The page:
"mood" experiment will face probe from data regulators in the
United Kingdom. Per Reuters that quoted a Financial Times article,
U.K.'s Information Commissioner's Office (ICO) will investigate
whether the social network broke data protection laws to conduct
the psychological experiment.
Earlier, in 2012, Facebook and Cornell University conducted the
experiment on nearly 689,000 randomly selected users to determine
their mood swings over positive or negative feeds. However, it is
alleged that Facebook conducted the experiment without any explicit
consent from the users.
"research" among the ways it can use user's information at the time
the experiment was conducted. However, the company argued that it
had users' consent to carry out the test, based on broader language
in the policy.
Furor over the experiment broke out soon after its results were
published in the March issue of the Proceedings of the National
Academy of Sciences. The experiment concluded that users who were
shown negative content were more likely to produce negative posts.
On the other hand, users in the positive group were more likely to
create more upbeat posts.
The experiment worked for Facebook as the social network was
successful in influencing people's emotions. Facebook, however,
stated that it was an endeavor to improve its service and it never
intended to hurt users' sentiments.
ICO plans to interrogate Facebook officials over the experiment.
Since Facebook has its European headquarters in Dublin, Ireland,
Irish data protection agency is also expected to join the probe.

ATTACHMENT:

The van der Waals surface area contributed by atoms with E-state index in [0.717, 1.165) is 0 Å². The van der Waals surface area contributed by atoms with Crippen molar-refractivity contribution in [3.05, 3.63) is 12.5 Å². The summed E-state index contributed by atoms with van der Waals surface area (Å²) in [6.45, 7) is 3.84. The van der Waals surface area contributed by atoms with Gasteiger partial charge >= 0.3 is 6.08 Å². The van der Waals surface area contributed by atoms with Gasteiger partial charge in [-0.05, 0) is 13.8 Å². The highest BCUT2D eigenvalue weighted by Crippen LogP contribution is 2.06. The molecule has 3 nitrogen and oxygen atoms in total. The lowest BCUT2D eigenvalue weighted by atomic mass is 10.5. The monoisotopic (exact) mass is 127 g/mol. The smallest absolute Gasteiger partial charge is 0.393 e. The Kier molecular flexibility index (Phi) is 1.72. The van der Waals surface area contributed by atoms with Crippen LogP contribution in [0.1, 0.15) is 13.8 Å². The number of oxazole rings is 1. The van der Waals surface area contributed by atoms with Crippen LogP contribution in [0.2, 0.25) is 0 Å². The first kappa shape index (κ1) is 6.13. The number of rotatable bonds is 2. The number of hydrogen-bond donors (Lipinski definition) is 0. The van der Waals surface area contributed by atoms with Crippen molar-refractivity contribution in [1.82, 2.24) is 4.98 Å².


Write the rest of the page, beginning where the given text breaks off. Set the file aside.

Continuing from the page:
Per ICO, it is too early to conjecture about what part of the law
Facebook has violated. The regulator will now collect data to
determine how much personal information was used for the experiment
and whether Facebook took consent of the users. ICO can force
Facebook to change its policies and also impose a fine of £500,000,
if found guilty.
We believe that the probe will not have any significant impact on
Facebook's share price in the near term. Domestic regulator, The
Federal Trade Commission, has not shown any interest in the uproar,
much to the relief of the company. Moreover, such probes take a
long time to complete. Hence, a negative outcome may not have any
significant impact on user activity at the end.
However, the whole issue certainly reflects the lack of strict
regulation for social media companies such as Facebook,
that collect and manage huge user database. Incidents such as these
are bound to adversely impact the popularity and credibility of the
social media platform.
Currently, Facebook has a Zacks Rank #3 (Hold).
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